First, the study shows there is a problem with the legality assessment of an order. According to the draft Regulation, if law enforcement authorities of Country A order the production of data to a service provider whose services are offered in Country B, it means that Country A is the issuing Member State and Country B the executing Member State. The proposal shifts the competence of assessing legality of the order from the executing authority in Country B to the issuing authority in Country A. In particular, law enforcement authorities in Country A are required to verify if the data requested is not protected under the law of Country B. According to the study, there are good reasons to believe that the law enforcement authorities will bypass this obligation as they are serving their own national interests in a criminal investigation and have little or no incentive to seriously consider the sovereign interests of the other State.

Second, direct “cooperation” with service providers affects the territorial sovereignty of Member States in which the new cooperation instruments should be executed. The executing State cannot effectively fulfill its responsibility to protect fundamental rights. Why? Because under the proposals it is either not aware or notified of foreign orders or it can only act once the service provider refuses to execute the order.

Third, this model could be copied by third countries, which could put in place extraterritorial enforcement rules to access data stored in the EU. The study recalls that moving away from a jurisdiction based on the data storage location as in the Commission’s proposal, opens the way for third countries to access EU citizens’ data in turn. There is a risk of clash with the General Data Protection Regulation (GDPR). This would leave service providers and citizens alike with legal uncertainty, which is precisely one of the drawbacks the Commission is trying to remedy.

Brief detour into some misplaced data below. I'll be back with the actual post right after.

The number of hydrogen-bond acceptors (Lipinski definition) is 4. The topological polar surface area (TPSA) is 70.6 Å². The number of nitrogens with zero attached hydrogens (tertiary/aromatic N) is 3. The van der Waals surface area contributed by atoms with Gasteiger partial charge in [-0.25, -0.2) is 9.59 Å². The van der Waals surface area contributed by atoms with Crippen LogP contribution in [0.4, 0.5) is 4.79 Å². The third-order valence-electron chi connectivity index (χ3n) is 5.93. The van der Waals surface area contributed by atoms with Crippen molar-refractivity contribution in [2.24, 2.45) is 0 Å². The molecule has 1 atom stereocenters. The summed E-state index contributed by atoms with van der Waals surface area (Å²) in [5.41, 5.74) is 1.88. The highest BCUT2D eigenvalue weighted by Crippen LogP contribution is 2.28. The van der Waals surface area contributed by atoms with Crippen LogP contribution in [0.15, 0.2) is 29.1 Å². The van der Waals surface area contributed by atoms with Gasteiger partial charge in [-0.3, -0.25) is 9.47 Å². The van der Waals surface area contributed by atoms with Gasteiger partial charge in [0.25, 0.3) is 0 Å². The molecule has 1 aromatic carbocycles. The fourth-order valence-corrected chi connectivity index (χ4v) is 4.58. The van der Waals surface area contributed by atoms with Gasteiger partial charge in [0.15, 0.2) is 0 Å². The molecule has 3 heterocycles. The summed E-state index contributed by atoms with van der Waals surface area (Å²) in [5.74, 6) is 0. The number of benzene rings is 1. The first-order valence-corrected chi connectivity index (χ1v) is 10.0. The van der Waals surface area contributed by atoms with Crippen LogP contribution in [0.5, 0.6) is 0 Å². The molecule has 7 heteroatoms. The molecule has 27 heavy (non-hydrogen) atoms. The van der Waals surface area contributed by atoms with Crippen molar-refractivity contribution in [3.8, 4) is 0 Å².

Lastly, the study questions the validity of the legal basis used by the proposal – Article 82(1) of the Treaty on the Functioning of the European Union (TFEU) establishing the principle of mutual recognition. Article 89 of the TFEU says that law enforcement operations should be carried out in liaison and in agreement with the Member State authorities whose territorial sovereignty is affected. In this case, the principle of direct cooperation with service providers goes against limitations to extraterritorial operations. It is to be underlined that the notification requirement could only be a solution to this problem if the executing State is not just informed but explicitly agrees with the order.

3. The narrow window for contesting a European Production order is problematic

The service provider is responsible for carrying out a first assessment of the order. This does not include the possibility to challenge the legality of an order in the issuing Member State. The provider only benefits from procedural safeguards in the enforcement process as it can appeal sanctions. The study expresses doubts on the quality of the protective function of a service provider as regards fundamental rights. “The limited number of grounds for non-execution suggests that the addressee must not refuse to produce […] the requested data for other reasons; for instance if the formal and substantial requirements for issuing an EPOC […] are not met (e.g. proportionality, comparable domestic case).”